Minnesota Says Size Matters When It Comes to Wind Energy Taxation

Date: 30 Aug 2004 | posted in: Energy, Energy Self Reliant States | 0 Facebooktwitterredditmail

Note: The article below was first published in Democratic Energy in October 2002.

As part of the 2002 Omnibus Tax Bill, the Minnesota legislature established a new tax system for wind energy equipment. The production-based fee varies by the size of the projects. A large-scale wind energy conversion system (capacity of more than 12 megawatts) would pay 0.12 cents per kilowatt-hour. A medium-scale wind system (capacity between two and 12 megawatts) would pay 0.036 cents per kilowatt-hour. A small-scale wind system (capacity of two megawatts or less) would pay 0.012 cents per kilowatt-hour. Wind energy systems with a capacity of 250 kilowatts or less and small-scale systems owned by a political subdivision would be exempt from the production tax.

This new production-based tax structure for wind energy in Minnesota replaces previous laws that subjected wind energy equipment to a complicated method of valuation and property taxation. The new tax scheme should be better for both wind energy developers and the local tax districts in the path of wind power development (counties, cities, and school districts). The new system is more transparent and will allow tax districts and wind developers to better predict what the revenue stream from the wind projects will be.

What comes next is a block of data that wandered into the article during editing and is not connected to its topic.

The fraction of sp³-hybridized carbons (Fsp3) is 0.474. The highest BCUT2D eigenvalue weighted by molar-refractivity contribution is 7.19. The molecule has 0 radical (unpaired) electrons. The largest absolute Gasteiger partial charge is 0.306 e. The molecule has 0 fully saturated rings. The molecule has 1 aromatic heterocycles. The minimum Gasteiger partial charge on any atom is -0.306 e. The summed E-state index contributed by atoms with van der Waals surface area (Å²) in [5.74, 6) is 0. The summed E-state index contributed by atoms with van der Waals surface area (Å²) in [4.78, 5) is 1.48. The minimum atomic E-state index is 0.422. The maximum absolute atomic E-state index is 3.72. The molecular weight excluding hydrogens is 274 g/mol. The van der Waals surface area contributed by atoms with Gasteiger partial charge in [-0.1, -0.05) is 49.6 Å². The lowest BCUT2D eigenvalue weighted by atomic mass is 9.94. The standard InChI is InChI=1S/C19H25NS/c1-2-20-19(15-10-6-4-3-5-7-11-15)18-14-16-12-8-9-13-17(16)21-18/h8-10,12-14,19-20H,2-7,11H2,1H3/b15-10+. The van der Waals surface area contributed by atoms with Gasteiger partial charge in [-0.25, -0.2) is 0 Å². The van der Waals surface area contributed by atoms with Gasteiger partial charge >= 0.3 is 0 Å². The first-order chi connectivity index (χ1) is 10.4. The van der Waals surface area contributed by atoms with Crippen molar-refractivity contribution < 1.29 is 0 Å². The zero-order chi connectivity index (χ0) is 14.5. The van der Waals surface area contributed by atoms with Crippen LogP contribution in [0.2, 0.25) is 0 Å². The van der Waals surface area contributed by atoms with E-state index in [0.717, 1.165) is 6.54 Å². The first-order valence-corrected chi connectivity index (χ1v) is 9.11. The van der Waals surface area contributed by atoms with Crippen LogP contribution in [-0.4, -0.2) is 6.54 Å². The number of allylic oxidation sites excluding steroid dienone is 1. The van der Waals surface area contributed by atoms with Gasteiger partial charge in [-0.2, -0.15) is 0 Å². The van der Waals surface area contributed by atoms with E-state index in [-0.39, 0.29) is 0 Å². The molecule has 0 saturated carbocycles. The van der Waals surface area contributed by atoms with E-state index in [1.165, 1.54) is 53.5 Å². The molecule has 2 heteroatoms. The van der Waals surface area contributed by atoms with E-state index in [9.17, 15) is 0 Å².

Minnesota is home to over 400 MW of wind energy development. A typical 1 MW wind energy turbine will pay about $3,100 in production fees each year.

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John Farrell
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John Farrell

John Farrell directs the Energy Democracy initiative at the Institute for Local Self-Reliance and he develops tools that allow communities to take charge of their energy future, and pursue the maximum economic benefits of the transition to 100% renewable power.